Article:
Table Stakes: Best of January

7 new food and drink options for you. Get acquainted.

By The Editors

A Couple of New N.Y. Joints to Noodle Over
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29 January 2016


To keep tabs on every New York restaurant and bar opening is folly. But to keep tabs on the most worthy? Yeoman’s work, and we’re proud to do it. Thus we present Table Stakes, a monthly rundown of the five (or so) must-know spots that have swung wide their doors in the past thirty (or so). Bon appétit.

East Village

You know the drill. Long bar in the front. A smattering of small tables in the back. Colorful and cozy.  It’s the East Village. It’s swimming pool-sized bowls of noodles. And it’s what we live for. From Jason Wang, co-founder with his ol’ man of Xi’an Famous Foods brings their Queens noodle haven to the city. Start with the Fern Fiddlehead Salad and at least two Sesame Skewers and then dive deep into Sauteed Young Chicken Longevity Noodles. Bustling, but not yet filled to the brim - now is the time to go grab your seat. Side note: Biang! is an onomatopoeia likened to the slapping sound noodle being freshly torn in the kitchen.

157 Second Ave. (map)

High Street on Hudson
West Village

Philly diehards rejoice. Ellen Yin and Chef Eli Kulp have transported the PA powerhouse bakery to NYC. Centering on shared dishes -- and easy on the wallet -- the recommends: the malted sausage sandwich, crispy broccoli and chicken for two.

637 Hudson St. (map)

Le Turtle
Lower East Side

Two buddies Taavo Somer of Freemans and Carlos Quirarte of The Smile come together to unleash some French New Wave fare. Amidst exposed brick, marble tables and luxe leather banquettes, the menu highlights vegetable creations -- parsley root and cockles and kabocha and burnt onion petal -- with heartier selects like braised oxtail with mirepoix and grilled batard and grilled wagyu. And with house bread from Roberta’s, how could you go wrong?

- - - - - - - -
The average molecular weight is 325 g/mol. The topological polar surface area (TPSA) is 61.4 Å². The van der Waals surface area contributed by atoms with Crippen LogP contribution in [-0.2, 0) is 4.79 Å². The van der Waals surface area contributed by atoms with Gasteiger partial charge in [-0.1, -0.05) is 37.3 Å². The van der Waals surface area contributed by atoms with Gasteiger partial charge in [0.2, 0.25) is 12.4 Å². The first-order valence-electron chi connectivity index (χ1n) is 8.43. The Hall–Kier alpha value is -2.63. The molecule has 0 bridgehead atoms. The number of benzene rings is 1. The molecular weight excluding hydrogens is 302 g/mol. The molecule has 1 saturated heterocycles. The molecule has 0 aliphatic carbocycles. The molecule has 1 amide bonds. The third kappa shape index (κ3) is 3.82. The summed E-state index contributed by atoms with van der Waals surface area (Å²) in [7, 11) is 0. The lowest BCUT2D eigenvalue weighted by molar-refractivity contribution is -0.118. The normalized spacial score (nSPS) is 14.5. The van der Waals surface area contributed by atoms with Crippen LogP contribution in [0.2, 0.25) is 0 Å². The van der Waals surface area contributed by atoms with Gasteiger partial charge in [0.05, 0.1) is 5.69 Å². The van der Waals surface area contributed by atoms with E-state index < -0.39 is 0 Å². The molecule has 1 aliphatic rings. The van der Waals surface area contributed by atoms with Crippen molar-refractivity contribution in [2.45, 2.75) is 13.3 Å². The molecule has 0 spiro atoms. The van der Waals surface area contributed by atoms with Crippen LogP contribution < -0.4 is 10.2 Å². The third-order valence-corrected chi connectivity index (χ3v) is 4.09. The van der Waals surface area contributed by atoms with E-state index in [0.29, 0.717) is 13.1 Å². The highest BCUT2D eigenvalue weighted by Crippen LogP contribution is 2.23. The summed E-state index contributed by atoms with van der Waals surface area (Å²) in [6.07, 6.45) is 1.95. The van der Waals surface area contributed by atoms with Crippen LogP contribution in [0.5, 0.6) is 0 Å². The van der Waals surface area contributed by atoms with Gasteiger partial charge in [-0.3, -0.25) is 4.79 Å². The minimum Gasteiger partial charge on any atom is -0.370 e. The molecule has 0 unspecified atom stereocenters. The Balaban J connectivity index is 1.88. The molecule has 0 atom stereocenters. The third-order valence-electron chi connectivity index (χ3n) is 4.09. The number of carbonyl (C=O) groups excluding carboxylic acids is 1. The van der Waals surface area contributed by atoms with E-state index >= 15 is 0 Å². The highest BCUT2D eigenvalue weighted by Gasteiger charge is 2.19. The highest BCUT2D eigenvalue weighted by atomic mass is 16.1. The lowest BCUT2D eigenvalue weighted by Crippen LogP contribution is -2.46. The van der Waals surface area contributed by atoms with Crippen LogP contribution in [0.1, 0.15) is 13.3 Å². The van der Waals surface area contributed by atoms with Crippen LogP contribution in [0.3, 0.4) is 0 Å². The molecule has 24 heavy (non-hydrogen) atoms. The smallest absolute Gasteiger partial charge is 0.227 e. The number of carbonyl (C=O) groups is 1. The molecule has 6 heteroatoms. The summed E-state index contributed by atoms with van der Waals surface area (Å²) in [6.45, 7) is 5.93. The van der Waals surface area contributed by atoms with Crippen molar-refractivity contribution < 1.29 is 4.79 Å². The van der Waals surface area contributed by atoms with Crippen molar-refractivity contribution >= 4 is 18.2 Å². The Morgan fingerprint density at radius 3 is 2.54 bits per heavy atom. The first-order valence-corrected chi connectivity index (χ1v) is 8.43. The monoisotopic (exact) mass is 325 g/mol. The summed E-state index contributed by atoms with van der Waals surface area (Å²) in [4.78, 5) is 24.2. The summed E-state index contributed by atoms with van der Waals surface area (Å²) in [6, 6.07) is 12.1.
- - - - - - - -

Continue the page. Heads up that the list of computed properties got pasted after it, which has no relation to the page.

177 Chrystie St. (map)

Midtown West

The query goes, “What happens when 4 Chefs, a Butcher and a Caterer walk into a Bar?” The Pennsy happens. Thanks to Mario Batali and Pat LaFrieda. Joining the grand trend of food halls, the Pennsy’s on the upscale end. Major players include: The Cinnamon Snail, Mario by Mary, Lobster Press and Little Beet. And there’s cocktails.

2 Pennsylvania Plaza (map)


A reason to travel to the far reaches of Brooklyn? For not one, but two things we love. Syndicated is a 60-seat theatre and a 70-seat dining room serving edgy American comfort food like duck confit nachos and bacon-butter meatballs and cocktails themed accordingly to the respective film showing. On screen, expect indie flicks and throwbacks with tickets running $3 a pop or $5 for a double feature.

40 Bogart Street, Brooklyn (map)

Crave Fishbar
Midtown East

The Infatuation called Crave hands down, “The best restaurant in Midtown East.” Agreed. We went cross-eyed for the lobster curry and fried oysters. It’s friendly with a rustic, coastal vibe. And there’s something for all who step aboard from sweet potato gnocchi with bay scallops to tournedos of beef. Though the devil’s in the details so they say. And Crave delivers with subtle ocean-inspired wallpaper and cocktails sneakily dedicated the castaways from “Lost.”

925 Second Ave. (map)

Momofuku Nishi

A name that hardly necessitates an introduction, but we just can’t resist. David Chang blesses Chelsea with a Korean-Italian eatery - his first in five years. Don’t be fooled by the fusion. "If people want to call it fusion, well f*** you. It is fusion," Chang mentioned to Lucky Peach. "Tell me what food isn’t fusion?" Touché. Whatever it is, we’re into it. Go for the pork shoulder with white kimchi, Nishi’s ceci e pepe, and the Clams Grand Lisboa.

232 Eighth Ave. (map)

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